If your landscape is flat and delicate, you can introduce drama using this framing device.
Paris Street; Rainy Day, 1877, Gustave Caillebotte (courtesy Art Institute of Chicago).
The Art of Painting, 1665-68, Johannes Vermeer (courtesy Kunsthistorisches Museum)
El Río de Luz (The River of Light), 1877, Frederic Edwin Church (Courtesy National Gallery of Art)
|Nunda Farm, by Carol L. Douglas. This is not repoussoir, but rather a path drawing you into the composition.|
|Repoussoir gone bad, by Carol L. Douglas. Why do you think the evergreen on the right fails to draw you into the composition?|
|Hedgerow in Paradise, by Carol L. Douglas. I'm deliberately blocking the viewer out here. Why do you think that is?|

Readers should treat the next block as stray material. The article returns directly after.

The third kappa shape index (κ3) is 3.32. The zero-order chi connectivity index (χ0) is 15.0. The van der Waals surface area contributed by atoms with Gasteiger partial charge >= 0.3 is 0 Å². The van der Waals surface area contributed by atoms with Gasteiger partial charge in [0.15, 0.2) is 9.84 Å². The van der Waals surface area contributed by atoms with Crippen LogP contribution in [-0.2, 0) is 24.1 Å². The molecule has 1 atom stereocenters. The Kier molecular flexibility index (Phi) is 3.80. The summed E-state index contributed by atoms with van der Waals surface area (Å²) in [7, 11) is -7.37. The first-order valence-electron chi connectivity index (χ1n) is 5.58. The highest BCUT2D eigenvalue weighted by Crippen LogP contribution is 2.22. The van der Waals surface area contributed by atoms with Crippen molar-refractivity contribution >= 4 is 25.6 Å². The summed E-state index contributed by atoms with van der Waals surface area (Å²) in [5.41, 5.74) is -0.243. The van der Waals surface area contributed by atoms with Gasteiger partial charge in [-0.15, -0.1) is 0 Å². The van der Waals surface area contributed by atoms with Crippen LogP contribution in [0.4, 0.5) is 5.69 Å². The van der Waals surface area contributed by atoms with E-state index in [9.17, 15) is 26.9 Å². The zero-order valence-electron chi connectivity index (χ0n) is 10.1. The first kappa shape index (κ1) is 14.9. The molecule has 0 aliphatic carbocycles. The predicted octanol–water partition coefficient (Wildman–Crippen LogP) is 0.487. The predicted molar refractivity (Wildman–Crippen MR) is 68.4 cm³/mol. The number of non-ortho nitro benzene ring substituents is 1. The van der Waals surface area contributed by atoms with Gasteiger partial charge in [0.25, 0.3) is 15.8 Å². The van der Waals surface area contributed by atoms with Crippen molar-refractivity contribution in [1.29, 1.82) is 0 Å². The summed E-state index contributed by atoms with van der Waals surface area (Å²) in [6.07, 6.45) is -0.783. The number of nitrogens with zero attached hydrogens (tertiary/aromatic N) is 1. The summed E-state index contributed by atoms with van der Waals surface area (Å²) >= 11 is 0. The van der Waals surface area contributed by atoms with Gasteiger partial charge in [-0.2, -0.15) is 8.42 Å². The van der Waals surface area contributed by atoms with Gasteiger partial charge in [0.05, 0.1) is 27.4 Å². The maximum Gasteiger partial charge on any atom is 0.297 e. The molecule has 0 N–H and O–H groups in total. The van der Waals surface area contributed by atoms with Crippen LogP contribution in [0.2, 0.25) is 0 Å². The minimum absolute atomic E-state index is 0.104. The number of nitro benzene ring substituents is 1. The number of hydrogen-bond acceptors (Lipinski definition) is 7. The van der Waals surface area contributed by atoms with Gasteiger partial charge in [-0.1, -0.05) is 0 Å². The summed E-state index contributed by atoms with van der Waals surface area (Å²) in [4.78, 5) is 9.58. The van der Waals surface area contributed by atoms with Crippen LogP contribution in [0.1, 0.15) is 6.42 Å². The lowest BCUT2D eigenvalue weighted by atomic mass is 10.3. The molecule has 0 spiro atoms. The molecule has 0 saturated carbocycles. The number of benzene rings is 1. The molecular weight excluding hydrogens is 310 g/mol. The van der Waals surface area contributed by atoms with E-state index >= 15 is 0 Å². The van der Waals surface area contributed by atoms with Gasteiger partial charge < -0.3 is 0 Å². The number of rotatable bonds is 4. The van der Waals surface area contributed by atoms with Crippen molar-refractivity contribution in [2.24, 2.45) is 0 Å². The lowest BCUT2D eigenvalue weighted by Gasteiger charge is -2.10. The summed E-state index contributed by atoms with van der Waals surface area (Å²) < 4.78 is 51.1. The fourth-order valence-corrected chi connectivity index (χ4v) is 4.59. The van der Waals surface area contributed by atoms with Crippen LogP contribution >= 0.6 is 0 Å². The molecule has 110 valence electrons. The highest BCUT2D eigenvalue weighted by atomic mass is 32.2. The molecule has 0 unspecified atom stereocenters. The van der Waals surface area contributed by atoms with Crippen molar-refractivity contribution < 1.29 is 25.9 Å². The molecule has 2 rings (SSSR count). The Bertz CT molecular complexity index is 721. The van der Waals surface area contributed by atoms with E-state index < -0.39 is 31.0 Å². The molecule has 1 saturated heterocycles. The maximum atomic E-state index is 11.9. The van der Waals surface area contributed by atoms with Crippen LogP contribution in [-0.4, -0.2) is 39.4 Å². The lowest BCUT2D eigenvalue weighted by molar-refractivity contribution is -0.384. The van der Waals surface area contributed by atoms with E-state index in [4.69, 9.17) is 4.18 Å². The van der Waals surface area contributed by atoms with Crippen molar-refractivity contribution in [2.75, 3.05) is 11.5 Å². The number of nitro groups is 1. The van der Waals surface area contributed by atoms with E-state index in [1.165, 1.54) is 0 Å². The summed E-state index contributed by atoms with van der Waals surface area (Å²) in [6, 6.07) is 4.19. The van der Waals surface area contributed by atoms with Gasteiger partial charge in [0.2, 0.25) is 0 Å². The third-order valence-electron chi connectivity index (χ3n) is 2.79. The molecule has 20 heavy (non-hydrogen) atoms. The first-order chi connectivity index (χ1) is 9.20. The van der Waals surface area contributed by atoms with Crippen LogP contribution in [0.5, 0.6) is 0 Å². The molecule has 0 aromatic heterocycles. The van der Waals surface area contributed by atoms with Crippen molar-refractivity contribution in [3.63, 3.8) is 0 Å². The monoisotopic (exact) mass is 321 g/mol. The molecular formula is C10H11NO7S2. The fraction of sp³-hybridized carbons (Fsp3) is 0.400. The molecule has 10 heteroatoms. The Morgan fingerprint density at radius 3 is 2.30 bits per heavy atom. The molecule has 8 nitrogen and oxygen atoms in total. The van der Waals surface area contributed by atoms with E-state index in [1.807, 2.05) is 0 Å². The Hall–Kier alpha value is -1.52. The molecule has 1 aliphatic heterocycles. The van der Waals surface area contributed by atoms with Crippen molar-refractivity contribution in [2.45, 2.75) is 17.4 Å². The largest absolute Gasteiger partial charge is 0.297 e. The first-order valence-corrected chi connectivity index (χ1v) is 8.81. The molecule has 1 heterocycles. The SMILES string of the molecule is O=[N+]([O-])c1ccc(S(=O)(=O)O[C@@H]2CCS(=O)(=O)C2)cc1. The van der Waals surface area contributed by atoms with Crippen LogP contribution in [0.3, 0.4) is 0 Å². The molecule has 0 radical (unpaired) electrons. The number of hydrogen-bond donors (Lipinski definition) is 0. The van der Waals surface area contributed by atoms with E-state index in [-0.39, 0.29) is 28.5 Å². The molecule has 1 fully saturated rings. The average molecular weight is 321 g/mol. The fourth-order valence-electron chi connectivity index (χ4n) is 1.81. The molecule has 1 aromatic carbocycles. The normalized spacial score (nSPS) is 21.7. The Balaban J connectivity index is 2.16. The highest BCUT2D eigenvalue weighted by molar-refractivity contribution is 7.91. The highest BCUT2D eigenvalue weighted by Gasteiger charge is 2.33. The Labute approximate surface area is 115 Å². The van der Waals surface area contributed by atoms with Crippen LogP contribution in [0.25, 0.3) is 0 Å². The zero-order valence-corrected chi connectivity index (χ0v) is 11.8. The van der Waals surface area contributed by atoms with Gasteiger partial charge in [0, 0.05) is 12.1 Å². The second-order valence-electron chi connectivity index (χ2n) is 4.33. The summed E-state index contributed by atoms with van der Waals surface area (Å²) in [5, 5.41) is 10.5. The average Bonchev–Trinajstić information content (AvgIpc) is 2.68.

|Hedgerow in Paradise, reimagined with repoussoir. How does it change the composition?|
In your work, do you have something similar to Hedgerow in Paradise? Your assignment is to do a sketch based on that painting or drawing, reframing the composition using repoussoir. If you don’t have a painting like this, use a photograph from the internet. I’m interested in the before-and-after. I used Photoshop, but you can do a simple sketch. It doesn’t need to be complicated. How is the scene changed with repoussoir? Do you like it better or not?
Repoussoir is a technique that’s particularly applicable to the midwestern plains and to ocean views. I’ll be stressing it at my Rochester workshop because of the delicacy of the glacial landscape at Mendon Ponds, but it works well with water, too.